About

Catalysis is the acceleration of a chemical reaction by a substance that itself does not undergo change. Catalysts can be chemical or biochemical, organic, inorganic or organometallic, soluble or insoluble, molecular or material-based. Catalysts are important because they allow chemical reactions that are otherwise very difficult to achieve. They also give us both new ways and better ways to make molecules. Catalyst design, catalyst function, and the deployment of catalysts in synthesis are all active areas of study at the RSC.

Groups

We develop homogeneous organometallic transition metal catalysts which utilise molecular cooperativity to improve catalytic efficiency and develop new processes

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At the Connal group we make polymers with applications across a multitude of industries which means we develop new materials for a range of applications.

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Magnetic Resonance Facility

Our group studies transition metal catalysts using both magneto-optical spectroscopy and magnetic resonance techniques.

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Hicks group

Research in the Hicks group focuses on the reactivity of earth abundant, non-toxic metals in regards to sustainable chemical synthesis.

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Liquid metal

Our work covers organometallic chemistry with a particular focus include unsaturated ligands involving metal–carbon multiple bonding.

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Nano material

Our work is mainly concentrated on the interaction amongst synthesis, micro-structure and polarisation-related properties of functional materials.

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Malins group

The Malins group develops synthetic tools for small molecule, peptide and protein synthesis, including for applications in chemical biology and drug discovery.

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Drug chemistry

The McLeod group employs a wide range of techniques to study drug metabolism.

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Organic molecule

The Norcott group research interest centres on using organic synthesis and reactivity to design new, functional molecules with important purposes.

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Organic molecule

Our research program involves the design of sequences of cycloaddition reactions, free radical reactions and transition metal-mediated reactions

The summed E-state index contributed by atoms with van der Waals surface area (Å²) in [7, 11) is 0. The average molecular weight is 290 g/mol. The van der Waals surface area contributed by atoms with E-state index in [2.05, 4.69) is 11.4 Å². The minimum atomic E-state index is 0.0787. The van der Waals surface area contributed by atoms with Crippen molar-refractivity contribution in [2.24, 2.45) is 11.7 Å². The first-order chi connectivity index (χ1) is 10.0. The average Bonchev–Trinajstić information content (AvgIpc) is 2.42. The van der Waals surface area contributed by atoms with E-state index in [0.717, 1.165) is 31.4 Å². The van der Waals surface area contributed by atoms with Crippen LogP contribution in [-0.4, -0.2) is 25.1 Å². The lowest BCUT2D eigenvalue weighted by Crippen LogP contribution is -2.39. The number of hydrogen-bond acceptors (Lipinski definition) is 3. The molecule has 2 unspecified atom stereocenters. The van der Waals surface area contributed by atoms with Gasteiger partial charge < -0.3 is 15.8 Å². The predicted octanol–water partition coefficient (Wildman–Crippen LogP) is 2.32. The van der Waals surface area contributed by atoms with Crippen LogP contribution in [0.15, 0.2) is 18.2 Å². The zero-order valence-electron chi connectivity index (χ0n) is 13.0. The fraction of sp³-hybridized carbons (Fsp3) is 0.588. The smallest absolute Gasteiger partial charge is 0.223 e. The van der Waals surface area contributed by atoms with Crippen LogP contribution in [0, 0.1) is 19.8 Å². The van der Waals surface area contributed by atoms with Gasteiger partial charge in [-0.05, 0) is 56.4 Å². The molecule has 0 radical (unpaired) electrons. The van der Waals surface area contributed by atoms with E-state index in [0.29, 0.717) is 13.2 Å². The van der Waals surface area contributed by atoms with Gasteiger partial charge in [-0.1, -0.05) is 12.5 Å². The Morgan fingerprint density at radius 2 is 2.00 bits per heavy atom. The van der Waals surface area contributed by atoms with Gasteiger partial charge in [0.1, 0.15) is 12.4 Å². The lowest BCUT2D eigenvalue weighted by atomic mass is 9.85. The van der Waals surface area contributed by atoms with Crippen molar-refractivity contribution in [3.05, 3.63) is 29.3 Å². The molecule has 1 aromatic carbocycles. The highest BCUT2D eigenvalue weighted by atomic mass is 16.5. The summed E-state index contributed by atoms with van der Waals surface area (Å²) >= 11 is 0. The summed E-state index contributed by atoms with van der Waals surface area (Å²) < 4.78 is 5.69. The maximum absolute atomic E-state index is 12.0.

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Our research focuses on supramolecular chemistry – the chemistry of non-covalent interactions such as hydrogen bonding, halogen bonding and coordination bonds. 

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Light

Our research mainly focuses on the interaction between light and chemicals and its application in materials sciences.

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Nano technology

The group is interested in synthesis & understanding of nano-to-atomic materials & structures.

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Projects

A Trojan horse to combat malaria, Anti-doping chemistry, Enzyme engineering and Exploring the ‘sulfatome’.

Student intake

Open for Honours, PhD students

Advanced Optical Spectroscopy, The mechanism of biological water splitting and Redox non-innocent first row transition metal complexes.

Student intake

Open for Honours, PhD students

Artificial biomaterials and the Development and 3D printing of functional materials

Student intake

Open for Honours, PhD students

Designing cooperative transition metal catalysts.

Student intake

Open for Honours, PhD students

Student intake

Open for Summer scholar students

People

Domino Reactions, Step Economic Total Synthesis and Synthesising Designed Molecules.

Student intake

Open for Honours, PhD students

Members

Academic staff

Senior Lecturer
Rita Cornforth Fellow
ARC DECRA Fellow

HDR Convenor
Associate Director

Honorary Professor

Associate Professor

Senior Lecturer

ARC Laureate Fellow

Associate Professor
Westpac Research Fellow

Associate Professor

Associate Director (Education)
Professor

Nick

Associate Professor
Australian Research Council Future Fellow

ARC Future Fellow

Articles

The research work of ARC Laureate Fellow Prof. Michelle Coote from the RSC has been featured in an article in New Scientist titled “Electric Chemistry” by Gege Li.

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Wonderful news – Professor Yun Liu has been awarded an ARC Laureate Fellowship.

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